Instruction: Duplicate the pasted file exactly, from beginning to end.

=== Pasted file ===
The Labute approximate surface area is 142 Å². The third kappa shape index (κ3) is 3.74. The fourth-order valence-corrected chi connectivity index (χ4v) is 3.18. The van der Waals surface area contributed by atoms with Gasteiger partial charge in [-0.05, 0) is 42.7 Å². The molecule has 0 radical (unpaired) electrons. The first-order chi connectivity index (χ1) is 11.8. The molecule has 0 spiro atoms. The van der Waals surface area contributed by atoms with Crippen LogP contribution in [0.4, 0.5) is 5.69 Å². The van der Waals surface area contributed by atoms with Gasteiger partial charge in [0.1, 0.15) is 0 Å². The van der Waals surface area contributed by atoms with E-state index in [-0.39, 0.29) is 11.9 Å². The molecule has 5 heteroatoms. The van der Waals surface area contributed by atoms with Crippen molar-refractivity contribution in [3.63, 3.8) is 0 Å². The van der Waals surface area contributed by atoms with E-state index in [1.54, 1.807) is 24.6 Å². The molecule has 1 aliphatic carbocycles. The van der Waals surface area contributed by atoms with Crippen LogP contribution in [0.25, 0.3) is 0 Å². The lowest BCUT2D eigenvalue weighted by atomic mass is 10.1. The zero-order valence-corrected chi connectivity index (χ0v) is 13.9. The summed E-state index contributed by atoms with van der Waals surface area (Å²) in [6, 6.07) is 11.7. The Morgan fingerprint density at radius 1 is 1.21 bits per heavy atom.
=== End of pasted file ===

The Labute approximate surface area is 142 Å². The third kappa shape index (κ3) is 3.74. The fourth-order valence-corrected chi connectivity index (χ4v) is 3.18. The van der Waals surface area contributed by atoms with Gasteiger partial charge in [-0.05, 0) is 42.7 Å². The molecule has 0 radical (unpaired) electrons. The first-order chi connectivity index (χ1) is 11.8. The molecule has 0 spiro atoms. The van der Waals surface area contributed by atoms with Crippen LogP contribution in [0.4, 0.5) is 5.69 Å². The van der Waals surface area contributed by atoms with Gasteiger partial charge in [0.1, 0.15) is 0 Å². The van der Waals surface area contributed by atoms with E-state index in [-0.39, 0.29) is 11.9 Å². The molecule has 5 heteroatoms. The van der Waals surface area contributed by atoms with Crippen molar-refractivity contribution in [3.63, 3.8) is 0 Å². The van der Waals surface area contributed by atoms with E-state index in [1.54, 1.807) is 24.6 Å². The molecule has 1 aliphatic carbocycles. The van der Waals surface area contributed by atoms with Crippen LogP contribution in [0.25, 0.3) is 0 Å². The lowest BCUT2D eigenvalue weighted by atomic mass is 10.1. The zero-order valence-corrected chi connectivity index (χ0v) is 13.9. The summed E-state index contributed by atoms with van der Waals surface area (Å²) in [6, 6.07) is 11.7. The Morgan fingerprint density at radius 1 is 1.21 bits per heavy atom.